The 2016 Presidential Elections: “The Best and Worst in Us”

Post date: Jun 15, 2016 5:09:58 AM

By: Arvic O. Baloza, EsP TI

Last May 9, 2016 was a judgment day in the Philippines. The Filipino people exercised their power, perhaps, in its rarest and absolute sense, to vote for “the One” leader whom they perceived to deliver them to the “Promise Land” of change, justice and prosperity. From the campaign period down to the current post election endeavors, many significant events happened that were not only worth remembering, but perhaps, one can say, had really brought out the “best and worst” in us.

The Best In Us

1. We have become more intelligent voters. In recent elections, people tend to vote for popularity than the ability of the candidates. This probably explains why there are movie stars turned themselves into politicians and traditional politicians who were re-elected, retained or reinstated perhaps due to familiarity of their names. Almost a year ago, Boo Chanco of Philippine Star expressed his thoughts of the impossibility of voting intelligently due to the alignment of candidates and rotten political system existing in the Philippines. However, he also mentioned the important things an intelligent voter must keep in mind when he wrote :

Trying to make the most of the choices we have, a somewhat intelligent voter must measure the candidates not by what they say they are or pretend to be, but by looking into where they are in the areas that need the most attention.The key areas are social services (health, education, welfare), economy (infrastructure, investment promotion, job creation) and foreign relations (China, essentially but also US).” (Changco, 2015)

Guided by mass media and cell phone applications launched, I think, the intelligence of many voters lies on having some time off to check the background of the candidates and made a personal comparative analysis of accomplishments based on the key areas mentioned. But as to how intelligent in terms of the result and performance of the voted official, these remain to be seen.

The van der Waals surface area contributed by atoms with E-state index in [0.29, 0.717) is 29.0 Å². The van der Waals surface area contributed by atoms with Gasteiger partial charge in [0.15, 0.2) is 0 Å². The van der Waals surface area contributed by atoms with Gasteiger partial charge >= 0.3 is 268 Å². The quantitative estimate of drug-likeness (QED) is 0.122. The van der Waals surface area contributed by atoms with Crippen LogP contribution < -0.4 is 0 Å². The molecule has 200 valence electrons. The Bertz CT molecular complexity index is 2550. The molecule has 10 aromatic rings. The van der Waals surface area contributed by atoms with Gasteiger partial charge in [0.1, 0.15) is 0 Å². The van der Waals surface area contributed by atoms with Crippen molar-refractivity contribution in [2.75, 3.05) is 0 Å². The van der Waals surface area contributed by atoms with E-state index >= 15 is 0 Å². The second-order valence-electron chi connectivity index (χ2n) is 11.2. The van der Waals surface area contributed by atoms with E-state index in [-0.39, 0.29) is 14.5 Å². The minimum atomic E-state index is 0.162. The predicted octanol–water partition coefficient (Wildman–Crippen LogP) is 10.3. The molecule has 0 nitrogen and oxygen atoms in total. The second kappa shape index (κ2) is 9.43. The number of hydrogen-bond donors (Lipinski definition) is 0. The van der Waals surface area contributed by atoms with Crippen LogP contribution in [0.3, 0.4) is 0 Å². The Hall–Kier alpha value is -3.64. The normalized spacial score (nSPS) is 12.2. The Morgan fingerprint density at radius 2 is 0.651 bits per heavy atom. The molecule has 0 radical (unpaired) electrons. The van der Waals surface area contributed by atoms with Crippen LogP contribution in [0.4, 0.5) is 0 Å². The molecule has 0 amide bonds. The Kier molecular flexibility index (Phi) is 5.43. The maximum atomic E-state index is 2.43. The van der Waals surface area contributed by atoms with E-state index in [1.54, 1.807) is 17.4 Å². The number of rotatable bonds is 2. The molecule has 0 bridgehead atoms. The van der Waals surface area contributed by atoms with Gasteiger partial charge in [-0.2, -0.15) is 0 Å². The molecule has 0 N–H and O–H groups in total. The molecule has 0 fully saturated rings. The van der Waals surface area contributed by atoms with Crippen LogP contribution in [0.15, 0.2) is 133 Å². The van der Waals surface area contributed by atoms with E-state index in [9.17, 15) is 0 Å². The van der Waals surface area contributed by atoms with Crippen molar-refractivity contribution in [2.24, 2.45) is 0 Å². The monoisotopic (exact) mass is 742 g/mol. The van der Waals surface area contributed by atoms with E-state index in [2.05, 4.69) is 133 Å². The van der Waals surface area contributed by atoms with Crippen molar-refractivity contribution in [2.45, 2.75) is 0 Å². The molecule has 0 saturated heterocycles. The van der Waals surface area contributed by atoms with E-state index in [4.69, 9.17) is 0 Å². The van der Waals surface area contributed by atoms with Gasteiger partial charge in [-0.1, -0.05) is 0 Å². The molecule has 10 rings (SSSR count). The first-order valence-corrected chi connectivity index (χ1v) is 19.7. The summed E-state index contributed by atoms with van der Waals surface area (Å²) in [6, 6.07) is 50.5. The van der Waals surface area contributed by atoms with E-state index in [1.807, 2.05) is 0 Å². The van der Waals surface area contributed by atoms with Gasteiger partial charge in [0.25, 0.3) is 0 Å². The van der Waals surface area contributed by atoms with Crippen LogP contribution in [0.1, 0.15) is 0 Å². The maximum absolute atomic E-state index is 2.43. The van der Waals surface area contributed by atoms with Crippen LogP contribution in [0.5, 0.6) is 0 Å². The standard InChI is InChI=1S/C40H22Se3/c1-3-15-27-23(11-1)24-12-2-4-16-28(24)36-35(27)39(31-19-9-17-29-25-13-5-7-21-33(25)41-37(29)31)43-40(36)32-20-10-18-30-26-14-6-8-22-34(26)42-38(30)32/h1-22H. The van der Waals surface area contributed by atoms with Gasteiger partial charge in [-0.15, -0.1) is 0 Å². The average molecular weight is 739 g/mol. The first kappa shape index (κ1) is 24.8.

2. More voters than ever. According to the final report of the Commission on Elections (Comelec), there are 54,363,844 registered voters nationwide for the 2016 polls. Added to that there were 1,376,067 registered overseas Filipino voters (OFV). This is higher than the 52,014,648 registered voters during the 2013 midterm elections (Bueza, 2016). From these numbers, 84% exercised their right. These numbers indicated the rising number of Filipinos who wanted to get involve to let their voices be heard through this election.

3. The Debates. Although debates do not necessarily count during elections, I think, the presidential candidates have consciously or unconsciously sold themselves to the voters. UP Professor Prospero de Vera III once claimed that unlike the debates in USA which often yield mixed results, the voters in this country do not automatically reward the candidates who won debates (De Vera, 2013). For instance, Joseph Estrada in 1998 and Fernando Poe Jr. in 2004 (who was cheated) won their respective election bids without engaging in an organized debate. I believe if there is one important thing that mattered most during the last debates is the avenue they have provided for the voters to know the candidates well especially in the midst of tensions against each other over pressing issues at hand. The first 2016 presidential debate was “less about policy than it was about personality”(De Vera,2013) the second one was more personal that analysts found out Binay being “pro-poor but inconsistent”, Duterte being “experienced but copycat”, Poe being “strategic but lacking” and Roxas being “moralpolitik maven but also a bully(Umali,2016) and the third one was considered to be “laudable for allowing a better and more humanized discussion of the issues

4. The Automated Polls. With all of the complicated preparations, strong objections, technical glitches, and accusatory criticisms, the COMELEC claimed that this recent automated polls has been so far the most efficient and most peaceful. So much so that a hundred of foreign observers witnessed it to learn more from us about automated polls (Aquino,2015). Now that is something to be proud of.